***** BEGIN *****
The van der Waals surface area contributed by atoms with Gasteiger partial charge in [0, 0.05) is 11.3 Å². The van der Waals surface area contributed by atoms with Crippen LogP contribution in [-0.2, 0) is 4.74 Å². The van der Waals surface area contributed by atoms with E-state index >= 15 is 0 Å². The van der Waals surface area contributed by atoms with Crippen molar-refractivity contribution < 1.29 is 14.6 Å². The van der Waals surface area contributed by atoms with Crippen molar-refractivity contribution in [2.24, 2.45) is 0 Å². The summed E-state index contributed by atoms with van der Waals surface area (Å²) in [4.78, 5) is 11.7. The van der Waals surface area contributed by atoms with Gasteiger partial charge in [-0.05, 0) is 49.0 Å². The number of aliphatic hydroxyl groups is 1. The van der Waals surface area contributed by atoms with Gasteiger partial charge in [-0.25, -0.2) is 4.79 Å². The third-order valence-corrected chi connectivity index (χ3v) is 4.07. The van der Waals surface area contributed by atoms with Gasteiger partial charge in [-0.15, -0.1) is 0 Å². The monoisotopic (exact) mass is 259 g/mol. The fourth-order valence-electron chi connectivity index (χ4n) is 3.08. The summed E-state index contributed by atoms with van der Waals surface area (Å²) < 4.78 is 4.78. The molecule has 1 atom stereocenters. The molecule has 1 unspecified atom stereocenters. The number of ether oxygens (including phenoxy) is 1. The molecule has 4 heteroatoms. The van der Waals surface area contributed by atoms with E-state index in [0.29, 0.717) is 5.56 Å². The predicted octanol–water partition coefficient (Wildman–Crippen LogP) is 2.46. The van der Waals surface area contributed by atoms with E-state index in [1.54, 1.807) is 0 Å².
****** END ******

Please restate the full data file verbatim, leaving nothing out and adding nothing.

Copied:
The van der Waals surface area contributed by atoms with Gasteiger partial charge in [0, 0.05) is 11.3 Å². The van der Waals surface area contributed by atoms with Crippen LogP contribution in [-0.2, 0) is 4.74 Å². The van der Waals surface area contributed by atoms with E-state index >= 15 is 0 Å². The van der Waals surface area contributed by atoms with Crippen molar-refractivity contribution < 1.29 is 14.6 Å². The van der Waals surface area contributed by atoms with Crippen molar-refractivity contribution in [2.24, 2.45) is 0 Å². The summed E-state index contributed by atoms with van der Waals surface area (Å²) in [4.78, 5) is 11.7. The van der Waals surface area contributed by atoms with Gasteiger partial charge in [-0.05, 0) is 49.0 Å². The number of aliphatic hydroxyl groups is 1. The van der Waals surface area contributed by atoms with Gasteiger partial charge in [-0.25, -0.2) is 4.79 Å². The third-order valence-corrected chi connectivity index (χ3v) is 4.07. The van der Waals surface area contributed by atoms with Gasteiger partial charge in [-0.15, -0.1) is 0 Å². The monoisotopic (exact) mass is 259 g/mol. The fourth-order valence-electron chi connectivity index (χ4n) is 3.08. The summed E-state index contributed by atoms with van der Waals surface area (Å²) < 4.78 is 4.78. The molecule has 1 atom stereocenters. The molecule has 1 unspecified atom stereocenters. The number of ether oxygens (including phenoxy) is 1. The molecule has 4 heteroatoms. The van der Waals surface area contributed by atoms with E-state index in [0.29, 0.717) is 5.56 Å². The predicted octanol–water partition coefficient (Wildman–Crippen LogP) is 2.46. The van der Waals surface area contributed by atoms with E-state index in [1.54, 1.807) is 0 Å².